Guest Blogs
Return to “I’m Not OK with My Son Being Punished for His Neurological Difference”

“I’m Not OK with My Son Being Punished for His Neurological Difference”

My son would miss five minutes of class every time he blurted out? No way I was letting that happen.

3 Comments: “I’m Not OK with My Son Being Punished for His Neurological Difference”

  1. As an educator and also an adult with ADHD, this whole topic is something I have really struggle with and been interested in.

    As an educator: I’m told consistency is key and that we have to be consistent about keeping the rules. Also managing chaos is super hard when you have 25-30 kids in a room, 5 with ADHD, 2 on the autism spectrum, and then anything and everything else you can think of. Allowing students to blurt out makes it impossible to hear what ANYONE is saying.

    As an adult with ADHD: I totally get it!! I also tend to let students blurt out, even just naturally because I understand what’s going on. Then when I do that however, I feel judged as a teacher for “not being consistent”. Not only that, but very little learning actually occurs at times because the chaos is over the top. Everyone is talking at once and I can’t give credit where it is due, treat all students fairly (because I tend to reward the students who blurt out the right answers and then the quiet ones never get a word in) AND now I’M overwhelmed and overstimulated… because of MY ADHD. Ha so it’s a mess. I also notice myself at times punishing the students with ADHD without thinking about it and then kicking myself later because I think “if that student had autism, I would have approached that so differently”. Punishing students with ADHD adds to the shame spiral that can continue with them their whole life! It’s hard being an educator, but I do hope that because I have ADHD, I am able to relate to my students and have more wins than fails and help them know they are not alone.

    1. As an educator, and not trying to start an argument, I don’t think this mom is saying children should be allowed to blurt out answers. I think she is just highlighting that there could be a different approach to handling the situation. In my classroom (and granted, I have 4 and 5 year olds) when I am asking a question I always start with “raise a quiet hand if you can tell me…” to teach them. If they accidentally blurt out anyway because they’re excited I just repeat “raise a quiet hand” and then I call in someone who has raised a quiet hand to show that following that direction will get you called on.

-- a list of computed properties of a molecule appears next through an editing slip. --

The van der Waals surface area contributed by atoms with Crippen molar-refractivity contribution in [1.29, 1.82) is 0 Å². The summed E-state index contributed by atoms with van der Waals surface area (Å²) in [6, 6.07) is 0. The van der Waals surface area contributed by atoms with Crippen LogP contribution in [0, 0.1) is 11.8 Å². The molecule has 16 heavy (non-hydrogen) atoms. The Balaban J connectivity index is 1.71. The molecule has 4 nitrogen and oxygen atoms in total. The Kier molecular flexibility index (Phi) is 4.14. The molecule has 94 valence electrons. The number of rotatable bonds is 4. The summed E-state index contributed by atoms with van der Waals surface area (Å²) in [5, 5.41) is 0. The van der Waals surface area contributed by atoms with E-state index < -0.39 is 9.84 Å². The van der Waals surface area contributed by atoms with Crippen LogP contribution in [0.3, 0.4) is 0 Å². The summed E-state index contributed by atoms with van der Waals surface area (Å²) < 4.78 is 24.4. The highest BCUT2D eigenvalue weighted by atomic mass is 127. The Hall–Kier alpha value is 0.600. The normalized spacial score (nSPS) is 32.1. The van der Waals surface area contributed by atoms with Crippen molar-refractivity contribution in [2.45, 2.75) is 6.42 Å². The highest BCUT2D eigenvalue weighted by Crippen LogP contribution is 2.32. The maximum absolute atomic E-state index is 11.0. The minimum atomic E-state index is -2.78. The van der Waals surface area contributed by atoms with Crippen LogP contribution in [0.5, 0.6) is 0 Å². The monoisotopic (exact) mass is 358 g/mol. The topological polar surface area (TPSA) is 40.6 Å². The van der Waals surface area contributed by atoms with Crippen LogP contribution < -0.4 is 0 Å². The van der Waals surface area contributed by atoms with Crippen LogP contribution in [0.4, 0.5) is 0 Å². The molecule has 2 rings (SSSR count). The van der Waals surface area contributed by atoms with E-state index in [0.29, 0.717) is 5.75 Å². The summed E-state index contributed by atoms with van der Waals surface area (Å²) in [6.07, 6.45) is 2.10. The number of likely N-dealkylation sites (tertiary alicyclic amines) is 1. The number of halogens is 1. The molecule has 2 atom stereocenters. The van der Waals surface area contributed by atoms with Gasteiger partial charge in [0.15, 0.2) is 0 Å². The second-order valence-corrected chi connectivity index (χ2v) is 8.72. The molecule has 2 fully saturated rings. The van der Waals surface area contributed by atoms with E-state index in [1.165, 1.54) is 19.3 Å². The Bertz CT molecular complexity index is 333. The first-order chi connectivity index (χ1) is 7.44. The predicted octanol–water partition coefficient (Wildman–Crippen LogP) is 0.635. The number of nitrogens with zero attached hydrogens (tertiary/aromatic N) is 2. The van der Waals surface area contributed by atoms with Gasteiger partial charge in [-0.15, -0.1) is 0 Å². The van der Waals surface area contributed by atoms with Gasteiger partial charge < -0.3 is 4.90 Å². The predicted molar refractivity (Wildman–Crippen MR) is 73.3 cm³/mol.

As a parent of a child with a pretty severe case of ADHD I would lose it if I found out my child was being sat in the hallway for five minutes every time he did something that he had no control of, something that could easily be taught and enforced in the classroom.

      As an adult with ADHD, I look back at my schooling and think of all of the times I had the answer, it I continued to work on a problem for 20 minutes that there class had moved on from because no one knew the answer, only to jump up after those 20 minutes telling ”I’ve got it!” And my teacher didn’t punish me. He went back to the problem in question, looked at my solution and saw that yes, I had worked through it and solved it.

      So yes, it is frustrating on all accounts. We just always need to remind ourselves that fair is everyone getting what they need to stuffed, even if it means changing our ways. And lots of patience… and coffee… lots of coffee.

  2. Things have improved somewhat;from historical times In grade eight i received the strap for talking in class. I never did learn to be silent when a response was called for but social rules require every one to be silent. In fact not so long ago I was invited to retire from the golf group I belong to because i always answer a query unfortunately just as another player may be hitting the ball off the tee. Usually it is to answer a question that us grown up men know will prompt a response from me . Or it may be because i have seen a deer crossing our fairway. The reason doesnt matter . It makes hitting a golf ball accurately doublay hard. Many golfers dont mind the chatter but it was my day to golf with someone who does.

Leave a Reply